Milwaukee, WI: Tee-Pee-Gee Company, n.d. but ca.1950. "The fascination of this game lies in the variety of ways, chances, and combinations in which it can be played. For instance - a player may decide to play all the men on the straight and narrow path to freedom by being pardoned, or take a shorter but more risky method as a fugitive. The trials of fate and temptation may enter at any time and upset all plans. This novel game, which may be played by two to six players, illustrates the separation of prisoners from the outside world and their discipline and reformation. It is a game of chance and skill and the possibility of your opponents' chance to win depends upon where and how you make your moves. It will hold you spellbound from beginning to end" - opening statement from instruction booklet.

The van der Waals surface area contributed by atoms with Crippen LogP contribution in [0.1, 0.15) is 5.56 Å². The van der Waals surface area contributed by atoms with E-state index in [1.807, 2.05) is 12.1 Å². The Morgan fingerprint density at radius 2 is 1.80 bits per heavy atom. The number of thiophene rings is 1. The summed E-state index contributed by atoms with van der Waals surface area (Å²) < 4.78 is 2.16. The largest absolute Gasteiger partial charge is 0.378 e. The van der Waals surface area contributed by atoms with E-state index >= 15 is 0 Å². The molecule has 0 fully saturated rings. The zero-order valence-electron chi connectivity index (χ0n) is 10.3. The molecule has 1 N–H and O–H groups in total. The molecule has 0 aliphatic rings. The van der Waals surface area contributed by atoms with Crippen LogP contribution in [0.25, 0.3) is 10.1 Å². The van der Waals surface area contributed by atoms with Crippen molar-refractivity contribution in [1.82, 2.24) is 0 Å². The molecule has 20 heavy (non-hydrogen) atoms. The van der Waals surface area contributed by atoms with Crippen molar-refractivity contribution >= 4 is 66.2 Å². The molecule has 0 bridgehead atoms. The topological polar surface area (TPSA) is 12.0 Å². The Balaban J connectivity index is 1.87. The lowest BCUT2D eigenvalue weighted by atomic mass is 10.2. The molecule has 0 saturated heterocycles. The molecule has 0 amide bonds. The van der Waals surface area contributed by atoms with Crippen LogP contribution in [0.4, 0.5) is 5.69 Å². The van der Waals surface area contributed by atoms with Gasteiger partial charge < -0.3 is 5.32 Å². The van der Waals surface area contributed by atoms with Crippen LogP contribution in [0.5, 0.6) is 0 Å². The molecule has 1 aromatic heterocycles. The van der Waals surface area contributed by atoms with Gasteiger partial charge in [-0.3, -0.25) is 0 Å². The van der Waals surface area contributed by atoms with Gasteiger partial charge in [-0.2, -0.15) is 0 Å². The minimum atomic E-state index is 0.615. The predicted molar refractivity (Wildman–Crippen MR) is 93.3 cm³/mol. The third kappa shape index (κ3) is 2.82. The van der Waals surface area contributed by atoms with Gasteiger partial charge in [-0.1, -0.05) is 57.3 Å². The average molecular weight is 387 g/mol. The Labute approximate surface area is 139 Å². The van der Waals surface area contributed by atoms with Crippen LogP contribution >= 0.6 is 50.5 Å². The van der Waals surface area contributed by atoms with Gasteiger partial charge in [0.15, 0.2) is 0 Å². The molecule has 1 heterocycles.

A prison-themed board game with a phantom manufacturer; our research has failed to reveal much information about either one, though in theory and objective, it bears remarkable similarities to the much later (ca.1990's) board game The Slammer, produced by Ruppert Games. Tee-Pee-Gee can be played by up to six players, and while it appears fairly easy at first glance, the dynamics are quite complicated, with game pieces representing inmates, messengers, guards, and visitors. The possibility for numerous moves exists, dictated by the roll of the dice, cards chosen, and each players respective positioning on the board. Prisoners can be released or can choose to escape, with or without the help of visitors. The winner of the game is the player with all their prisoners outside the walls, either as "pardoned" or "fugitives," and their visitor(s) "in good standing" with the prison officials. Rare; we find no example for sale at the time of this writing (March, 2015), and no record in OCLC. Board game, consisting of one (1) game board (21.5" x 22"), set of two (2) red acrylic dice, 41 round and square painted wood pieces in black, white, green, red, yellow, blue, and brown (one black piece replaced), 17 game cards (2.25" x 3.75", printed on rectos only), and original instruction manual (6" x 4"). Dice, game pieces, and cards housed in the original manufacturers two-piece box. Game board is hinged with linen, lightly worn at extremities with some occasional board exposure; instruction manual is browned overall, folded in half, with some splitting along spine fold and holographic notes to front and rear wrappers. Box for entire game not present, though it is unclear whether or not one was issued. Presumed complete.